University of Helsinki: In 2020, the international trainees had to hold their meetings fully online

The University of Helsinki traineeship programme introduces international students to Finnish work life and makes the University administration more international. The pandemic year 2020 saw the eleven trainees working remotely.
In May 2020, both Leonardo Chinchilla and Anna Bogdan were looking for a position that would enable them to get a foot in the door in the Finnish labour market and broaden their perspectives with regard to their professional future.

Costa Rican Chincilla is an international Master’s degree student and worked from September to December as a trainee for the International Exchange Services at the University of Helsinki. Bogdan from the United States, also an international Master’s degree student, worked for the University Career Services.

“As someone with an international background, it is really important to get exposure to professional work experience. In my case both networking and getting acquainted with Finnish working culture played a role in applying for the traineeship initially,” Chinchilla says.

For Bogdan the motivation to apply to the traineeship programme for international Masters students was similar. While Chinchilla took part in the day-to-day tasks of the International Exchange Services of assisting incoming and outgoing students with the administrative tasks of their student exchanges, Bogdan worked on the University’s new International Mentoring project HITP. It brings international students at the University of Helsinki together with Finnish companies and organisations.

“Through being part of this completely new project I gained experience in project management and had the ability to meet many of the University’s external partners. The whole project also triggered a broader interest in initiatives regarding internationalization,” Bogdan says.

More con­nec­ted to the University
The traineeship programme for international Masters students was instated in 2018. One of the objectives is to introduce international students to Finnish work life and culture. In addition, the programme aims to help the integration of non-Finnish speaking employees at the University as a response to a disconnect between the percentage of non-Finnish speaking academic staff and their poor representation in the administration.

In three years, a total of 29 students have completed the paid four-month traineeship. Trainers work part-time so that they have time to work on their Master’s thesis, too. Career counselling is included.

Both Bogdan and Chinchilla are pleased with their traineeship.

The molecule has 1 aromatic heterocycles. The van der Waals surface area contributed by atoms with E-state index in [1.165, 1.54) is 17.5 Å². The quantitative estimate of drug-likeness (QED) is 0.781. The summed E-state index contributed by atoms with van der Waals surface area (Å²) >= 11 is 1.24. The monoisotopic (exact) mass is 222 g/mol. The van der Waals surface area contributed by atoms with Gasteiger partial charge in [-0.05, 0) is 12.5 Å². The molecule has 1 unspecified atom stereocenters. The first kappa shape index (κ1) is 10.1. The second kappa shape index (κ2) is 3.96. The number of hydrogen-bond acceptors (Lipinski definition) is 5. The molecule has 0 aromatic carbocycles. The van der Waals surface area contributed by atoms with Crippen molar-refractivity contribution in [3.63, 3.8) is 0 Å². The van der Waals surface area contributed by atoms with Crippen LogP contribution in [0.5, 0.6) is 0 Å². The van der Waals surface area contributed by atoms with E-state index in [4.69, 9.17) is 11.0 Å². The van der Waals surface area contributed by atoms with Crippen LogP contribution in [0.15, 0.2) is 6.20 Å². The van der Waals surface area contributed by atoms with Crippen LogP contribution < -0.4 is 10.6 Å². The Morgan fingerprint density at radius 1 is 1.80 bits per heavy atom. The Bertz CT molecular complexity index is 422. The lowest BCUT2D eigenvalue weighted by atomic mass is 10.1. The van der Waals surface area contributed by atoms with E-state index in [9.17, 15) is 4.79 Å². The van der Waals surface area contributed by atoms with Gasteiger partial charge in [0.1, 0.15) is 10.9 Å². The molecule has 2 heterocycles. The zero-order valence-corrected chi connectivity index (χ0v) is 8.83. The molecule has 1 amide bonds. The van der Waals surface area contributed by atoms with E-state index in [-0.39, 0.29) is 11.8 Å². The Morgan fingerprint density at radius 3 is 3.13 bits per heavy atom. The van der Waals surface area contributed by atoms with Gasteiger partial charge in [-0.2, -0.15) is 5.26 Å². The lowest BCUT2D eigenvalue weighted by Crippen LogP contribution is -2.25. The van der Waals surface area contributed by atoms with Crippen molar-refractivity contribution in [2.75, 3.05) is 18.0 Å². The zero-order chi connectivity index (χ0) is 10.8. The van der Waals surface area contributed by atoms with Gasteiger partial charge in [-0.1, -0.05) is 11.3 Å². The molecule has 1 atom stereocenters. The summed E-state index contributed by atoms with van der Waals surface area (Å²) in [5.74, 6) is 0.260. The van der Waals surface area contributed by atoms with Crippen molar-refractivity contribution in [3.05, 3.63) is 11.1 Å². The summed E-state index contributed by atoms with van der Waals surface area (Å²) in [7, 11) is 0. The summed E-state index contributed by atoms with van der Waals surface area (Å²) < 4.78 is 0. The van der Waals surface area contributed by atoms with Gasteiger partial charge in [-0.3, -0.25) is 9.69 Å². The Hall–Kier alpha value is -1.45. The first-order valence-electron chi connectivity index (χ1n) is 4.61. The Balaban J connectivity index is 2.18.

“I have definitely felt more connected to the University than when I was just a student,” says Bogdan.

“I learned more about Finnish working culture. What I especially appreciated is the trust that my supervisor put into me, which was really empowering. The team takes you seriously and you are not just a trainee but get treated as a productive member of the team,” Chinchilla notes.

Re­mote work­ing can be a chal­lenge but also teach new skills
Due to the global pandemic, the traineeship has looked very different than last year. What was done in person had to be conducted completely over Teams, often making informal interaction difficult.

“It would have been nice to be in the office to have better interaction with the other team members. Working remotely can definitely make collaboration more difficult. However, I also learned new skills due to the situation, so having the traineeship remotely wasn’t necessarily a bad thing, just different,” Bogdan says.

The absence of face-to-face communication has been hard for the traineeship coordinator Tiina Kosunen, too.

“I have missed meeting the trainees in person. It has become much more important this year to be able to self-govern and organise because a supervisor cannot look over your shoulder all the time,” Kosunen says.

Working remotely it also becomes a challenge to keep up on how the trainees are getting on.

“In the end, however, there is also a huge amount of camaraderie, as everyone is in this special situation together for the first time. We all struggle with the boredom and loneliness of working from home.”

Internationalisation is an opportunity for Finland

Kosunen, Chinchilla, and Bogdan all concur that language is still the biggest barrier to the integration of international students and employees at the University. Programmes such as the traineeship and the new HITP programme are a good start to aid integration.

According to Kosunen, the feedback from the University administration teams hosting the trainees has been amazing.

“I have not heard any negative feedback, except that the traineeship was too short!”

Kosunen notes that international employees bring their experiences, educational backgrounds, and vast networks to workplaces. These are aspects that can drive the workplace forward.

Chinchilla agrees that international employees can offer different perspectives.

“I recommend getting to know exactly who you are and how your strength and cultural background can contribute to the position you are applying to. Be proud of where you come from because it is your strength!”

The application period for the traineeship programme for international master students is in the spring.

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